File Under: 13 Suspicious Incidents

( 2 )

Overview

Match wits with Lemony Snicket to solve thirteen mini-mysteries.

Paintings have been falling off of walls, a loud and loyal dog has gone missing, a specter has been seen walking the pier at midnight — strange things are happening all over the town of Stain'd-By-The-Sea. Called upon to investigate thirteen suspicious incidents, young Lemony Snicket collects clues, questions witnesses, and cracks every case. Join the investigation and tackle the ...

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Overview

Match wits with Lemony Snicket to solve thirteen mini-mysteries.

Paintings have been falling off of walls, a loud and loyal dog has gone missing, a specter has been seen walking the pier at midnight — strange things are happening all over the town of Stain'd-By-The-Sea. Called upon to investigate thirteen suspicious incidents, young Lemony Snicket collects clues, questions witnesses, and cracks every case. Join the investigation and tackle the mysteries alongside Snicket, then turn to the back of the book to see the solution revealed.

A delicious read that welcomes readers into Lemony Snicket's world of deep mystery, mysterious depth, deductive reasoning, and reasonable deductions.

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Editorial Reviews

From Barnes & Noble

Don't just be a lay-about. It's time to solve mysteries with Lemony Snicket, the new millennium's response to Sherlock Holmes. File Under contains accounts of thirteen suspicious incidents that the sleuth Mr. Snicket hopes you can help solve. After you have concluded your investigations, you can check your detections against the answers in the back of the book. (P.S. Each of the NOOK Book contains approximately half of the mini-mysteries and solutions.)

Los Angeles Times
Praise for "Who Could That Be at This Hour?":
"A Pink Panther-esque page turner...exceptionally literary and entirely singular. Characterized by linguistic playfulness and an appreciation for the archaic, "Who Could That Be at This Hour?" is frequently laugh-out-loud hilarious...illustrations by celebrated cartoonist Seth only add to the throwback gumshoe vibe of this outrageous, long-overdue, middle-grade follow-up series from a truly beloved narrator."
The Boston Globe
"Demands to be read twice: once for the laughs and the second time for the clues."
School Library Journal
05/01/2014
Gr 4–6—In his signature Snickety style, the author of "A Series of Unfortunate Events" (HarperCollins) and creator of that oddball little town known as Stain'd by the Sea offers 13 case files reminiscent of Donald Sobol's Two-Minute Mysteries (Scholastic, 1969). Set in the same locale as the previous installments in the "All the Wrong Questions" titles and starring a young Lemony Snicket investigating strange occurrences as part of his apprenticeship for a shady "secret organization," this companion book can be enjoyed by die-hard fans as well as readers new to the series. Each mini-mystery—just a few pages long—is chock-full of wordplay, clever dialogue, noir references, and red herrings. The short chapters end with a cliff-hanger and kids may consult "Sub-file B" at the back of the work to see how the brilliant young detective solved the crime. Black-and-white illustrations highlight key details and provide a few subtle clues along the way. Though there is a narrative thread connecting the individual tales, readers can also delve into the separate cases one-by-one with equal enjoyment. By the end, not all mysteries are solved, nor all questions answered; whodunit aficionados will want to revisit again and again.—Kiera Parrott, School Library Journal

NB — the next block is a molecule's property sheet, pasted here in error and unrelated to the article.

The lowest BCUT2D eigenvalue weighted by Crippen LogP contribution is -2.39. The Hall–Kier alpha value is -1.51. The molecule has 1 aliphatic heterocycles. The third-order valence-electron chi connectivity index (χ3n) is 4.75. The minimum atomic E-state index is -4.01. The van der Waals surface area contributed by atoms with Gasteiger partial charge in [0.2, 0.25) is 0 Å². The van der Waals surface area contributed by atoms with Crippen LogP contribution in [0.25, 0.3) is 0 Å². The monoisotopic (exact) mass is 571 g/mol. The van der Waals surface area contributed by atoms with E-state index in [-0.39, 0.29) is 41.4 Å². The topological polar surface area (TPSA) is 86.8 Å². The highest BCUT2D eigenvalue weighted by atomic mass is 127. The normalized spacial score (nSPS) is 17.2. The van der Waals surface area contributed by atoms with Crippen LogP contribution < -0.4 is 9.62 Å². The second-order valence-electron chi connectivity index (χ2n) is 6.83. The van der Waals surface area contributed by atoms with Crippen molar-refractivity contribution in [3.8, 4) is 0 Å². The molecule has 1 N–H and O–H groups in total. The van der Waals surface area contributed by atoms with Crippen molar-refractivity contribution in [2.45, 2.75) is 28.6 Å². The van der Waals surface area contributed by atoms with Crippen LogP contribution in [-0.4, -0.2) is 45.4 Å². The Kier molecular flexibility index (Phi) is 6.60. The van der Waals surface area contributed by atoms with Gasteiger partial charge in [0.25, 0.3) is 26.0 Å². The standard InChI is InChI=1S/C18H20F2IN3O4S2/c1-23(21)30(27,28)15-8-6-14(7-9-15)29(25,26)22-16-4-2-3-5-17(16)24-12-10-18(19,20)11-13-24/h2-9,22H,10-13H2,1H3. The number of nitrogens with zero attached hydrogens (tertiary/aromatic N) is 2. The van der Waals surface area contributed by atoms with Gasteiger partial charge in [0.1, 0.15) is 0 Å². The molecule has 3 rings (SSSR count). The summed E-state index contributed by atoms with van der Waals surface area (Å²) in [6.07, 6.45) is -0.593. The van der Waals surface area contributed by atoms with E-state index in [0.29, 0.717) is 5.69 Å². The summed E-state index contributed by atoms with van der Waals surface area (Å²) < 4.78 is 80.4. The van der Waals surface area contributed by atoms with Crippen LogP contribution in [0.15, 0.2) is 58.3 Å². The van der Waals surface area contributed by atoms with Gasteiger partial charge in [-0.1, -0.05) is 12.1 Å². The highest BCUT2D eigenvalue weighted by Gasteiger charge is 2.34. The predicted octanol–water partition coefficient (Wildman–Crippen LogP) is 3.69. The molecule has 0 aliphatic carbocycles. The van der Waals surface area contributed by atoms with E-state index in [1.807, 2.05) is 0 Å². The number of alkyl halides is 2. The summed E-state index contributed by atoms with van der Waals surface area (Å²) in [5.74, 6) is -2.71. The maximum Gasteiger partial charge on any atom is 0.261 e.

Kirkus Reviews
★ 2014-03-17
How many mysteries lurk in the no-longer-seaside town of Stain'd-by-the-Sea? Thirteen. Collected herein, only for members of a certain secret organization (for nonmembers: This is a blank book; please move along), are 13 short investigations by young Lemony Snicket from the days of his apprenticeship in the increasingly deserted and mysterious town of Stain'd-by-the-Sea. The remaining residents, having heard of his investigations, bring him cases: Rare amphibians have gone missing; family heirlooms have been stolen; missives have been momentarily mislaid. Is there a demon on the docks at midnight? Is there a ghost haunting Old Lady Mann? As he ruminates, which here means to contemplate rather than to chew repeatedly, over the larger mysteries left in the wake of his previous investigations, Snicket solves small cases; readers can match wits as the solutions are only presented in a subfile at the volume's end. Snicket (the author, aka Daniel Handler) gifts fans of his All the Wrong Questions quartet of tongue-in-cheek noir mysteries with a Volume 2.5 that expands the setting and characters of the main series while offering an homage to Donald Sobol's Encyclopedia Brown. Literary allusions and witty wordplay abound as expected, with the added fun of getting to play detective. Fans can still look forward to Volume 3 of All the Wrong Questions, coming in October 2014: fabulous (which here means "very good" rather than "not real"). (Mystery/short stories. 8-14)